The Timberwolves weight room, Tuesday morning. Wolves forward Anthony Bennett, still hobbled a bit because of his right leg injury, decided to do his lifting early. He thought he'd be the first player there.
When Bennett got there, Kevin Garnett was already well into his routine, so into the workout that Bennett hesitated before going up and introducing himself.
"That says a lot right there," Bennett said. "We kind of talked a little. He said he's basically like an older brother. He's going to teach us along the way."
An older brother with an intimidating stare, an obsession for detail, a dedication to the process. Long before he donned a sports jacket and spent a half-hour talking with the media about his return to Minnesota, Garnett was already beginning the business of making his presence felt.
"He's 38. He came in like 9:30 this morning," rookie Andrew Wiggins said. "First one in the gym."
And at practice?
"The intensity was a lot higher," Wiggins said. "It was more exciting. The way he talks, he just makes people want to do more."
• • •
Target Center main floor. This was not a practice with a lot of scrimmaging. Most of the time was spent acquainting Garnett with what the team was doing and preparing for Wednesday's game with Washington.
They were running a skeleton drill, working on getting back quickly on defense because Wizards guard John Wall loves to push the pace. Well, Garnett didn't think some were getting back quickly enough, particularly center Nikola Pekovic. And he said so. Much to the apparent delight, as it turns out, of Ricky Rubio.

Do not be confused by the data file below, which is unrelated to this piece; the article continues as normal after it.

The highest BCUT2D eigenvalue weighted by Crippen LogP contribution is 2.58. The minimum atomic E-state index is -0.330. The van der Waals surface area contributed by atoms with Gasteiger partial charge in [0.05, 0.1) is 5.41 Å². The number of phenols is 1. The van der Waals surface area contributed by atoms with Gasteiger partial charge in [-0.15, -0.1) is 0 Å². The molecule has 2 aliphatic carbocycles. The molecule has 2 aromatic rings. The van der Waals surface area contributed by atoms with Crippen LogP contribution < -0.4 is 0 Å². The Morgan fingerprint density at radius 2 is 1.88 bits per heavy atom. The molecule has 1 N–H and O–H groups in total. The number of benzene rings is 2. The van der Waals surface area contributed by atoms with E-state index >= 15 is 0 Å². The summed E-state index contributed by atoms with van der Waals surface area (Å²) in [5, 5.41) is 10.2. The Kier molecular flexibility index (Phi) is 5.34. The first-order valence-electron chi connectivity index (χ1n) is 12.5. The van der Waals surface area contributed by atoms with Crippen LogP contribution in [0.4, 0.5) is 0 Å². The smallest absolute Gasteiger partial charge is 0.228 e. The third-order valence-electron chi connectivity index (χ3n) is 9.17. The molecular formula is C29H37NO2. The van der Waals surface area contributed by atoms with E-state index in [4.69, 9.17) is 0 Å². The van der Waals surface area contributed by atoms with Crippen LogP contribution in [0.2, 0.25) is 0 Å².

"He yell at Pek twice already when I think nobody in his career yell at him to run back on defense," Rubio reported afterward. "So that's good. Everybody respects him."
Wolves assistant Sam Mitchell has seen this before. He loved it, too.
"But he was the first one to get back," Mitchell said of Garnett. "So he didn't just stand there and say, 'Get back because I said so.' He got back because it was the right thing to do. And he did it first."
Said Pekovic: "Everybody was excited. It's normal if you want to win that you are intense. I believe that. You got to be intense and trying to encourage everybody."
• • •
Midway through Tuesday's news conference. Funny how a story can get traction. Wolves coach Flip Saunders joked last week about how young players better have their phones turned off when Garnett enters the pregame locker room. Garnett was asked Tuesday how many phones he'd thrown in the toilet.
"I don't know where you get these stories from," he protested. But don't expect that Garnett, at 38, has turned into a teddy bear. "I like things to be professional at all times," he said. "I respect the locker room, and when you're on the court, it's about working and working hard. I won't give and won't settle for mediocre. That's my makeup. I don't think I'm going to change that. I hope that it rubs off on other guys here."
Perhaps it already is. Rookie Adreian Payne talked about Garnett's focus. When asked what he wanted to learn from Garnett, he said, "Everything."
• • •
After practice Tuesday. Rubio was talking about what it was like to finally be on the court with Garnett as a teammate. "I was kind of excited and afraid at the same time," he said. "He's KG, you know? … He's going to help a lot."
And he'll do it in a way that a coach cannot.
"I like to say coaches manage the game, they manage time, they manage players," Garnett said. "But when it comes to talent and putting the ball in the hole, that's all about a player and his IQ. I'm here to share my experiences, my journey and instill confidence in these young guys. Show them not just how to work, but how to work effectively."
Rubio, for one, is ready, joking that he needs to learn how to yell at players, too. "I don't know how to do it yet, I'm too nice," he said. "So I hope he can teach me that bad side."